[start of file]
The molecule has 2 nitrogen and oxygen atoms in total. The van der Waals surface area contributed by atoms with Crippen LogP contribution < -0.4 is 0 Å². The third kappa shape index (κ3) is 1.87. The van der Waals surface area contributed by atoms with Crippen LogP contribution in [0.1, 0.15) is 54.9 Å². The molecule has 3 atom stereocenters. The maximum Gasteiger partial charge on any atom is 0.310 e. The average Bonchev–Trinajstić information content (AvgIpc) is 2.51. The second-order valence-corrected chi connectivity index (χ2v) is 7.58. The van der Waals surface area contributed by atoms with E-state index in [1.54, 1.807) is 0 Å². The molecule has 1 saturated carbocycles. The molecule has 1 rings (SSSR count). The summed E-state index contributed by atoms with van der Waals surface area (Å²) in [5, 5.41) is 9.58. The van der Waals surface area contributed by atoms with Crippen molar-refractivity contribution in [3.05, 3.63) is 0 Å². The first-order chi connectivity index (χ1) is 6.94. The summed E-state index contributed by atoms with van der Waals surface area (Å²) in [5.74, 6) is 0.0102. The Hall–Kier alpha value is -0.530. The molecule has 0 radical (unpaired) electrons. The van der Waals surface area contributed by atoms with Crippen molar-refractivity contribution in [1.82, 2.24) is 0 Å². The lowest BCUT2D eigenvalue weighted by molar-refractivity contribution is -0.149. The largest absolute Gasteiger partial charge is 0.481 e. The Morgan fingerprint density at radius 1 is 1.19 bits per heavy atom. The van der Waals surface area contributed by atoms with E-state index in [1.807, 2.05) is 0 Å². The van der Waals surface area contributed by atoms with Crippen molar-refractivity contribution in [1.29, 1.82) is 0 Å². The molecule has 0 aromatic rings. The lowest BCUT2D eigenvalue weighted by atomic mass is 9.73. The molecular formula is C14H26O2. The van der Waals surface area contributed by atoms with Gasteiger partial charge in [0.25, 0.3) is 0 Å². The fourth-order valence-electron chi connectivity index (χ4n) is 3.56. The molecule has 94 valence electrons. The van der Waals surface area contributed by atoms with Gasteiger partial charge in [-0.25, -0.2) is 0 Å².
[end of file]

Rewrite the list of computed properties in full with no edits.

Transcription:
The molecule has 2 nitrogen and oxygen atoms in total. The van der Waals surface area contributed by atoms with Crippen LogP contribution < -0.4 is 0 Å². The third kappa shape index (κ3) is 1.87. The van der Waals surface area contributed by atoms with Crippen LogP contribution in [0.1, 0.15) is 54.9 Å². The molecule has 3 atom stereocenters. The maximum Gasteiger partial charge on any atom is 0.310 e. The average Bonchev–Trinajstić information content (AvgIpc) is 2.51. The second-order valence-corrected chi connectivity index (χ2v) is 7.58. The van der Waals surface area contributed by atoms with E-state index in [1.54, 1.807) is 0 Å². The molecule has 1 saturated carbocycles. The molecule has 1 rings (SSSR count). The summed E-state index contributed by atoms with van der Waals surface area (Å²) in [5, 5.41) is 9.58. The van der Waals surface area contributed by atoms with Crippen molar-refractivity contribution in [3.05, 3.63) is 0 Å². The first-order chi connectivity index (χ1) is 6.94. The summed E-state index contributed by atoms with van der Waals surface area (Å²) in [5.74, 6) is 0.0102. The Hall–Kier alpha value is -0.530. The molecule has 0 radical (unpaired) electrons. The van der Waals surface area contributed by atoms with Crippen molar-refractivity contribution in [1.82, 2.24) is 0 Å². The lowest BCUT2D eigenvalue weighted by molar-refractivity contribution is -0.149. The largest absolute Gasteiger partial charge is 0.481 e. The Morgan fingerprint density at radius 1 is 1.19 bits per heavy atom. The van der Waals surface area contributed by atoms with E-state index in [1.807, 2.05) is 0 Å². The van der Waals surface area contributed by atoms with Crippen molar-refractivity contribution in [1.29, 1.82) is 0 Å². The molecule has 0 aromatic rings. The lowest BCUT2D eigenvalue weighted by atomic mass is 9.73. The molecular formula is C14H26O2. The van der Waals surface area contributed by atoms with Gasteiger partial charge in [0.25, 0.3) is 0 Å². The fourth-order valence-electron chi connectivity index (χ4n) is 3.56. The molecule has 94 valence electrons. The van der Waals surface area contributed by atoms with Gasteiger partial charge in [-0.25, -0.2) is 0 Å².